Dr. William Stafford Joyner , a longtime family physician in Chapel Hill and clinical professor of medicine at UNC, died on Saturday afternoon, April 8, at his home at the Croasdaile Village retirement community in Durham, after a prolonged decline in his health. He was 92 years old.
Joyner was born and grew up in Kernersville, NC, the third of his parents’ five children and a member of a large clan that had resided in the Winston-Salem area since Colonial days.
Despite the turbulence of the Depression years, he had a happy, active childhood, excelling as a choirboy at Kernersville Moravian Church, an athlete and student in the Kernersville schools, and the undisputed “best whistler in Kernersville.”
In 1943, after his freshman year at Davidson College, he was inducted into the United States Army, assigned first to the Army Specialized Training Program at The Citadel, and upon dissolution of that program to the 100th Infantry Division, for training at Fort Bragg.
In early September 1944, three months after his older brother, Oscar, had been killed in France days after the Allied invasion of Normandy, Joyner shipped out with the 100th to Marseille. He took part in fighting as an infantry sergeant until the end of the war, through eastern France and into Germany, and was awarded two Bronze Stars for valor in combat.
Immediately after the war Joyner taught at the Shrivenham American University for G.I.s in England before returning to Davidson, where he graduated summa cum laude and class salutatorian in 1948.
Upon graduation, he married his Kernersville childhood sweetheart, Jane Linville, and they moved to Chapel Hill, where he entered UNC Medical School, then just a two-year program, and again graduated as class salutatorian. He completed his clinical medical studies at Harvard University, receiving the MD degree there in 1952.
Returning to Chapel Hill, Joyner was a resident physician on the first house staff at UNC Memorial Hospital, having been recruited by his UNC mentor Dr. William MacNider.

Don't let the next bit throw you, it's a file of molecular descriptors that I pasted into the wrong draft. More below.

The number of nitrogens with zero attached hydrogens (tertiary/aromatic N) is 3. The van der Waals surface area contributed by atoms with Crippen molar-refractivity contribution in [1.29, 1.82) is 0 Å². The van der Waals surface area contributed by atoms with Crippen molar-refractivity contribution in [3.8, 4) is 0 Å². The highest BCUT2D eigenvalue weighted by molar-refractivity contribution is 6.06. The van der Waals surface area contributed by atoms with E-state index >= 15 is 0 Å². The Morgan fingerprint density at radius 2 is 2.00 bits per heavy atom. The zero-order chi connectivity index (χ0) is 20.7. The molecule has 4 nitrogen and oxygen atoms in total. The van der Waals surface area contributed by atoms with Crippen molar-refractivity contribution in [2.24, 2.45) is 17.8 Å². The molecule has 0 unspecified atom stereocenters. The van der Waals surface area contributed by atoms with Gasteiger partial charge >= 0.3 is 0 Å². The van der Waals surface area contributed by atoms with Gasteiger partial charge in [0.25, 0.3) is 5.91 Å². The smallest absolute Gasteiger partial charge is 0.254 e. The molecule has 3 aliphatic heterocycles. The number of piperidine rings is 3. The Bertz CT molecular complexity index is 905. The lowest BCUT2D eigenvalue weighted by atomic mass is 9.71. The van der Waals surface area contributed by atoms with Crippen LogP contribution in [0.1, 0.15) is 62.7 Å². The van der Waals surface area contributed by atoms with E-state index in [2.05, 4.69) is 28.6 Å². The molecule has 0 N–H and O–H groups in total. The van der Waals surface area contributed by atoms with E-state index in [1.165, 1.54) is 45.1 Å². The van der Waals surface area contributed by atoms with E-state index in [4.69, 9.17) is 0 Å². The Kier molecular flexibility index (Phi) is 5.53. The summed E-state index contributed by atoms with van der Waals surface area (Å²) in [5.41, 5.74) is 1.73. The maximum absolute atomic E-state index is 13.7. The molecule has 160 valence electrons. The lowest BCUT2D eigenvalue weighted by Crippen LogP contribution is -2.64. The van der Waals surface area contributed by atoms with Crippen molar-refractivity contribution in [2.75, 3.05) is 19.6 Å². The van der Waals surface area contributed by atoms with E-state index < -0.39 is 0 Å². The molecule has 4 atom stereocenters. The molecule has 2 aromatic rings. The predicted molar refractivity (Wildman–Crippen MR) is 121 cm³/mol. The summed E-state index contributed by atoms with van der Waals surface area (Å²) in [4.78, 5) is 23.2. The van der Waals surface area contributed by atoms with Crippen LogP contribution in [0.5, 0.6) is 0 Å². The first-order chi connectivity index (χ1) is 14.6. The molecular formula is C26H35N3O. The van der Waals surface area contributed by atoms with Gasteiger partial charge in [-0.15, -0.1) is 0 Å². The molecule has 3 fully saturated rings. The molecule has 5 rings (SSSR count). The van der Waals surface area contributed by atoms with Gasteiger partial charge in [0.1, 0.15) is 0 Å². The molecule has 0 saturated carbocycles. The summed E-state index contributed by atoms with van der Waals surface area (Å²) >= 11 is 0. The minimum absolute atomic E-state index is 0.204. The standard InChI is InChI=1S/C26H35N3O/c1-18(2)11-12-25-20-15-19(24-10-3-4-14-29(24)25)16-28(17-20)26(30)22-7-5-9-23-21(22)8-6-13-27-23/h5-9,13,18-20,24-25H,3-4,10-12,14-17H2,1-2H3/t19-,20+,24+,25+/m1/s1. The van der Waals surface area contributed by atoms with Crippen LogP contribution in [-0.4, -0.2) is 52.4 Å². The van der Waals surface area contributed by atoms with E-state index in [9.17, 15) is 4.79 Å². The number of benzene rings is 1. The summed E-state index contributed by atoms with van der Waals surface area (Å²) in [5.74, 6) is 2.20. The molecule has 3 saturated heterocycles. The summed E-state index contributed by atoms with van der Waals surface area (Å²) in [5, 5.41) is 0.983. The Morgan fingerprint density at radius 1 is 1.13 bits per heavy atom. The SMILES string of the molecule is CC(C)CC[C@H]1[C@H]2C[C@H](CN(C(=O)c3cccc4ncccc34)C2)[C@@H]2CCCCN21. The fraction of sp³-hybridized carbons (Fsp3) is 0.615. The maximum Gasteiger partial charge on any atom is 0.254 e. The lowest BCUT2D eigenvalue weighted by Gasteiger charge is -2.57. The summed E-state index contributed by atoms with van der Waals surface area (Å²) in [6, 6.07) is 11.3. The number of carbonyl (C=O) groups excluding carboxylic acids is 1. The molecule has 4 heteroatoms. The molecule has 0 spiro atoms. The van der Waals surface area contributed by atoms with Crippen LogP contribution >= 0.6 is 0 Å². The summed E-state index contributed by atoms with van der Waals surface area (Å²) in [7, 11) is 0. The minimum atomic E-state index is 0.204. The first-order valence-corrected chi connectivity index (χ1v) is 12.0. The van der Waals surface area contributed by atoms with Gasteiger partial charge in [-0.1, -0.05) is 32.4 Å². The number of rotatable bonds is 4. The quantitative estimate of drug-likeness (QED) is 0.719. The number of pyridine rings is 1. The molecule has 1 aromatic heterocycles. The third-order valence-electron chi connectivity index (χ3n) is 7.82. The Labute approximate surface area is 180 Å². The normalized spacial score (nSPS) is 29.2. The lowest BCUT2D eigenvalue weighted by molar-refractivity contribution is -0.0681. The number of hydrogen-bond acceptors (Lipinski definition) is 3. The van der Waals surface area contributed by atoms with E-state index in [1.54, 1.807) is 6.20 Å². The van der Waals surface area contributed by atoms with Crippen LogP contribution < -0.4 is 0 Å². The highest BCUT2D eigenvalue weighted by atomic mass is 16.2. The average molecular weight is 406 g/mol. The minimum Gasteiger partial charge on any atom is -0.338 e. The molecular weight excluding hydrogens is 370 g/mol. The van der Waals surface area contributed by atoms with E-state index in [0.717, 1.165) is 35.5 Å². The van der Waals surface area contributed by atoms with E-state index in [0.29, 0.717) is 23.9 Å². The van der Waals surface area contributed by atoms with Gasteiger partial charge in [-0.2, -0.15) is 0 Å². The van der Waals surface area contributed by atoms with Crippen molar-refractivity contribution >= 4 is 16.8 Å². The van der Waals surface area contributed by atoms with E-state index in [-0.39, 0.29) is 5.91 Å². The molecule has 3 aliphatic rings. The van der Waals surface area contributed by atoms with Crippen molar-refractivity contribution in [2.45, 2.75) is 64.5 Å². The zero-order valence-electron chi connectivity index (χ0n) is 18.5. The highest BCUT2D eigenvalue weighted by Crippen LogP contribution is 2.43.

After completing his residency in 1954, he joined Drs. Fred Patterson and Kempton Jones in a general family practice, first in a converted chicken coop behind Dr. Patterson’s mother’s boarding house on Franklin Street (now the Lambda Chi Alpha fraternity house), and then, for 30 years, off Raleigh Road, in Glen Lennox, current site of the Aloft Hotel.
Throughout his career, Joyner was also a highly active leader in Chapel Hill civic, religious, and cultural life. Among many such roles over the years, he was chairman of the town’s Human Relations Committee in the early 1960s, president of the UNC Wesley Foundation in the late 1960s, and president of the Chapel Hill Rotary Club.
Originally a member of University Methodist Church, he and his wife were among a group of people sent out by that church in 1957 to found Aldersgate Methodist, on the southeastern side of town. They served Aldersgate in various capacities for many years, before returning to University Methodist in the 1990s.
Joyner and his wife moved from Chapel Hill to Durham in 1999, to be among the first residents of the Croasdaile Village retirement community. There, they were active in helping to foster cultural life, especially in the creation of a substantial community library.
Jane Linville Joyner died at Croasdaile in 2002, and the library is named for her.
In 2014, Joyner was made a Chevalier of the French Legion of Honor, in recognition of his meritorious service in France in World War II.
He is survived by a sister, Marian Myers of Martinsville, VA; three children and their spouses—Will Joyner and Linda Jones, of Newton, MA; Matt and Betsy Joyner of Charlotte; and Jane (Joyner) and Rex Kaney of Decatur, GA; and nine grandchildren—Julia Alexander Caldwell (Rick) of Atlanta; Johanna Alexander of Paris, France; Luke Joyner of Chicago; Alec Joyner of New York City; Carolina and Compton Jones of Newton, MA; and Anna Claire, Matthew, and Oscar Joyner of Charlotte. Also surviving is his special friend of recent years, Patricia Coman.
The family would like to recognize and thank the entire staff of Croasdaile Village, particularly of Friendship House Assisted Living Unit, for their compassionate care for Dr. Joyner.
A service in celebration of the life of William S. Joyner will be held at University United Methodist Church in Chapel Hill at 1:30 pm on Wednesday, May 3, 2017 (parking in Chapel Hill municipal lots), with reception to follow.
In lieu of flowers, donations may be made to the library fund at Croasdaile Village, 2600 Croasdaile Farm Pkway, Durham NC 27705, or to the music ministry at University United Methodist Church, 150 East Franklin Street, Chapel Hill, NC. Online condolences for the family may be communicated at www.cremationsocietync.com.